Welcome to Driving with Dementia


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Providing support after driving cessation

By starting the driving cessation discussion early, even prior to diagnosis you will have gone a long way in fostering enhanced quality of life after driving cessation. For instance, mobilizing family support and determining alternative transportation strategies and resources may be well under way.  Accordingly, by the time of cessation, some of the following strategies may already be happening. Unfortunately, in many cases the first time you see a person they may be at a moderate or severe level of cognitive and functional impairment and need to stop driving immediately. Regardless, it is important to provide support after driving cessation.

By framing driving ability as a health issue and incorporating discussions about driving into routine health maintenance, you may have already conveyed the importance of developing a plan that explores alternative transportation options for the person with dementia. This provides support for the practical impact of cessation by helping to ensure that the person with dementia is still able to get around and is as independent as possible. Even if you haven't been able to do this yet, work with the person with dementia—or recommend that their family/friend carers or other healthcare providers work with them—to develop an alternative transportation plan. It’s important to involve the person with dementia so that they feel respected and have a sense of control.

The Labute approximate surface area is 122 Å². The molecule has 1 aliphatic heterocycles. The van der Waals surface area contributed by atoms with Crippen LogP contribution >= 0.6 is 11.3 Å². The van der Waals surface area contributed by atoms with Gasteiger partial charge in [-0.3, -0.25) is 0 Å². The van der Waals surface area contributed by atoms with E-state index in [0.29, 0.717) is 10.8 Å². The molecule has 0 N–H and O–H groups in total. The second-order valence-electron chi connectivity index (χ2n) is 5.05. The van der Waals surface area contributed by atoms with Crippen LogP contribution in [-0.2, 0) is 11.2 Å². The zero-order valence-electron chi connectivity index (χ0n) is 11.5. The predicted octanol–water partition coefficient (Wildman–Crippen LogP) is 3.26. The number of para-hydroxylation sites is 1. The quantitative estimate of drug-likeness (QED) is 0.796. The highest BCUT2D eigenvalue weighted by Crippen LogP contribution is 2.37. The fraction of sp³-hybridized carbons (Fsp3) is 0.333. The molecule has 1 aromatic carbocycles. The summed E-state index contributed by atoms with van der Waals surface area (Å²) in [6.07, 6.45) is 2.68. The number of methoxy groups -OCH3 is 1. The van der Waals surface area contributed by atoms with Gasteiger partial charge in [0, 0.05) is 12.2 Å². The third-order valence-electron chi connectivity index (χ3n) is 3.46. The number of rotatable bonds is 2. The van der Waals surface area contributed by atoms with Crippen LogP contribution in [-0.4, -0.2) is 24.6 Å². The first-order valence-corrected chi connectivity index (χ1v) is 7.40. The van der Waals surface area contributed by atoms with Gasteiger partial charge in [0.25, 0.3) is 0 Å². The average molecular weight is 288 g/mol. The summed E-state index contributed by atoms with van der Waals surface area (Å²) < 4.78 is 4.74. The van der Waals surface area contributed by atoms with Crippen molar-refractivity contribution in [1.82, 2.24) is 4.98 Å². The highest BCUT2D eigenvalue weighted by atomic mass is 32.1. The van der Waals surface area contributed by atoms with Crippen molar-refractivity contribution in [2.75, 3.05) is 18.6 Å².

Check in periodically regarding the person with dementia’s mental health and quality of life. To continue to validate and address the emotional impact, have supportive discussions with the person with dementia and their family/friend carers. Consider referrals to the Alzheimer Society where they can access support groups as well as referrals to a social worker or psychologist who can provide counselling.  

Provide ongoing monitoring, counseling, and medication (as required) for the range of negative health outcomes the person with dementia may experience including greater cognitive decline and depression, as well as poorer general health and functional status. You may need to refer to other healthcare professionals to help with this - you don't need to do this alone. People with dementia also have a higher risk of long-term-care placement and mortality.

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